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The Johns Hopkins Hospital in Baltimore was temporarily evacuated due to risk of tuberculosis infection

The Johns Hopkins Hospital in Baltimore, Maryland reported that a small amount of the infectious germ of tuberculosis was potentially released in its facilities while being transported.

“The Baltimore City Fire and Rescue unit initiated hazmat protocols and, out of an abundance of caution, both research buildings were evacuated. Public safety officials as well as infectious disease experts have now cleared the buildings, and the evacuation has been lifted,” a Johns Hopkins spokesperson told the media. The incident involved a small vial of a frozen sample of tuberculosis being dropped onto the floor and having its lid fall off. The drop occurred in the internal bridge that connects the hospital’s Cancer Research Building 1 to its Cancer Research Building 2—a non-patient area of the hospital.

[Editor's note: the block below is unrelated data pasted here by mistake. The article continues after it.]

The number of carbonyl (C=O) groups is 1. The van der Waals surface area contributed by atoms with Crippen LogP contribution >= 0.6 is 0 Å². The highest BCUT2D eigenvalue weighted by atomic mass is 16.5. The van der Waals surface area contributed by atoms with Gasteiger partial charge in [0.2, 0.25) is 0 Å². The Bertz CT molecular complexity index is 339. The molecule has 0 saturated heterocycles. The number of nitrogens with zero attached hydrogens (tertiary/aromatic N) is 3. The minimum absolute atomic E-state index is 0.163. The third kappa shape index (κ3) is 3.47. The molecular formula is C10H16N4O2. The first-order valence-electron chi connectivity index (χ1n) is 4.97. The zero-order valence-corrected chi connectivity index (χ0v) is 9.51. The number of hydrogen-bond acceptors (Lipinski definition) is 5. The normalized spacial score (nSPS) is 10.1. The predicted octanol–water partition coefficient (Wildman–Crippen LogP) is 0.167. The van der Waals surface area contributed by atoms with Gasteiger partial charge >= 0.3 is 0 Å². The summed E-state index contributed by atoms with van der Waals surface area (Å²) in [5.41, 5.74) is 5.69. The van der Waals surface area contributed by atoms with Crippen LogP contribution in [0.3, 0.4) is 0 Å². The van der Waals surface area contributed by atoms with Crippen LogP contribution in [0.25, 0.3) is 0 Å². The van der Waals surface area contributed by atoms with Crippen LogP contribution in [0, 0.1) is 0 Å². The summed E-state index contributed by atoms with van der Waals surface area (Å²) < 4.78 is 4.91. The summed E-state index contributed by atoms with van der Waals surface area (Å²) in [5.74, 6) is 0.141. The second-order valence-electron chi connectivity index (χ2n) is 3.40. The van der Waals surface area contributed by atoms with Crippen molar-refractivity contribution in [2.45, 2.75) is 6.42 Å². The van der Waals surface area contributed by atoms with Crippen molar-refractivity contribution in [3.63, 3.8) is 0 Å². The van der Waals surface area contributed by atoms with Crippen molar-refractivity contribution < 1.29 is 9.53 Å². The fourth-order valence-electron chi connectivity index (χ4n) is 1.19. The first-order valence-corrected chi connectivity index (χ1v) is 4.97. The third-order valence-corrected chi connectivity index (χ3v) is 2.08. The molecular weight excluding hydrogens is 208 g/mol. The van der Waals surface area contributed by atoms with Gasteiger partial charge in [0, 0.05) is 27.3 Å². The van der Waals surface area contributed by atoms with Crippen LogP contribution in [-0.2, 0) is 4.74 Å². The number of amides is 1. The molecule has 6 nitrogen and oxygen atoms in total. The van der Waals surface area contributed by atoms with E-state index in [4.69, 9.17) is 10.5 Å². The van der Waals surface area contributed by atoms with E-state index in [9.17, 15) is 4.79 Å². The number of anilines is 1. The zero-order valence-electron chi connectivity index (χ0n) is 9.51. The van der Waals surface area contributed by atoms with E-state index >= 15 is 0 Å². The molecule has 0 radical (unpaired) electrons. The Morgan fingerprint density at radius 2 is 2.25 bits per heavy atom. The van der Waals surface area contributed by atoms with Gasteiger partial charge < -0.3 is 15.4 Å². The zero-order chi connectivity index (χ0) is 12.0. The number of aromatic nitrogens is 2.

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TB is spread through the air and typically attacks the lungs. It can cause a hacking cough that lasts for weeks, chest pain, and a tell-tale coughing up of blood. It can lies dormant in the body, incapable of causing disease and being spreadable or can emerge later in on life, usually when a person’s immune system is weakened. As much as 20 percent of TB strains are multi-drug resistant (MDR), meaning they can rebuff the two frontline drugs used for treatment, rifampicin and isoniazid. In some cases it is even totally untreatable.

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